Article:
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Old 02-03-03, 04:09 PM   #1
Big Johnson
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OK, stupid question.

I noticed recently that my handlebars seem to have some kind of self centering function. What I mean is if I lift the front tire off the ground and turn the bars side to side there seems to be some type of mechanical catch which holds the bars (and front wheel) exactly in the center position (as if to ride in a perfectly straight line). I have never noticed this before and would suspect a damaged bearing except for the fact that it alligns in a PERFECTLY centered position as if the bike were designed this way. Is this normal? It is a Diamondback wildwood.
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Old 02-03-03, 04:12 PM   #2
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Your headset is Brinnelled. Somebody overtightened it along the way. A new one will cost you about $50.
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Old 02-03-03, 04:25 PM   #3
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D*Alex, Please forgive my ignorance, but what does "Brinnelled" mean?
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Old 02-03-03, 04:37 PM   #4
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Originally posted by Big Johnson
D*Alex, Please forgive my ignorance, but what does "Brinnelled" mean?
In D*Alex-speak, "brinnelled" is roughly equivalent to being "pokey-ed".
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Old 02-03-03, 04:52 PM   #5
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Hmn, must be an inside joke.... Am I to assume Brinnelled/pokey-ed = F.U.B.A.R.'ed?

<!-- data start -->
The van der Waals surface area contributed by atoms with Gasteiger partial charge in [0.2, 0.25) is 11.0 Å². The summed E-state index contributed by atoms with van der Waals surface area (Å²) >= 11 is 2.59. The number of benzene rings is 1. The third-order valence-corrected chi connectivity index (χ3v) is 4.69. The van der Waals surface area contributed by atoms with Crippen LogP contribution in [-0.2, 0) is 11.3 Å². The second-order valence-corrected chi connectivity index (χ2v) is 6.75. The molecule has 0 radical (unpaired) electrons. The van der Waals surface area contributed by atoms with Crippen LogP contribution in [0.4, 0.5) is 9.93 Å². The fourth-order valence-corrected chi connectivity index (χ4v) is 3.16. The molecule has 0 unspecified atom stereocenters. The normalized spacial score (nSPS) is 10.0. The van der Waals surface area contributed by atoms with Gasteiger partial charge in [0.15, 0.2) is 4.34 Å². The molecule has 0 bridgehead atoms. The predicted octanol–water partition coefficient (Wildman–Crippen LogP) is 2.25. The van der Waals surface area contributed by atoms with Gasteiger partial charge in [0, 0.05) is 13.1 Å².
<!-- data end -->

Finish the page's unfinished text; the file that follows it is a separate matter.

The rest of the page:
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Old 02-03-03, 04:56 PM   #6
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Brinnelled: the bearings have worn little dents into the races. The bearings then sit in those dents and make steering notchy and difficult. In a word, D*Alexed, Pokeyed, or FUBARed.
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Old 02-03-03, 05:11 PM   #7
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Thanks, RegularGuy. Appreciate the info.
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Old 02-04-03, 04:32 AM   #8
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I have a related question. Does the angle of the fork determine how stable the bike is in a straight line? I would guess the greater the angle, the more the bike will want to go in a straight line and the harder it is to steer it off the straight line. Is this true?
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Old 02-04-03, 05:45 AM   #9
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OK, I've done some reading around this subject. It seems that the term brinelling is not always used correctly in relation to the notchy or indexed steering problem with headsets.

True brinelling occurs if the bearing is overloaded, most likely in a single event. The balls make permanent indentations into the raceway. For more info see: http://www.emersonbearing.com/failures/true.html
This could occur if the headset was hammered during assembly, maybe by overtightening too, but you'd really have to overdo it.

OK so what's my point?

The indentation patterns that occur on most headsets are a result of wear over time, as pointed out by RegularGuy. This is known as false brinelling, or more correctly, fretting. See http://www.emersonbearing.com/failures/false.html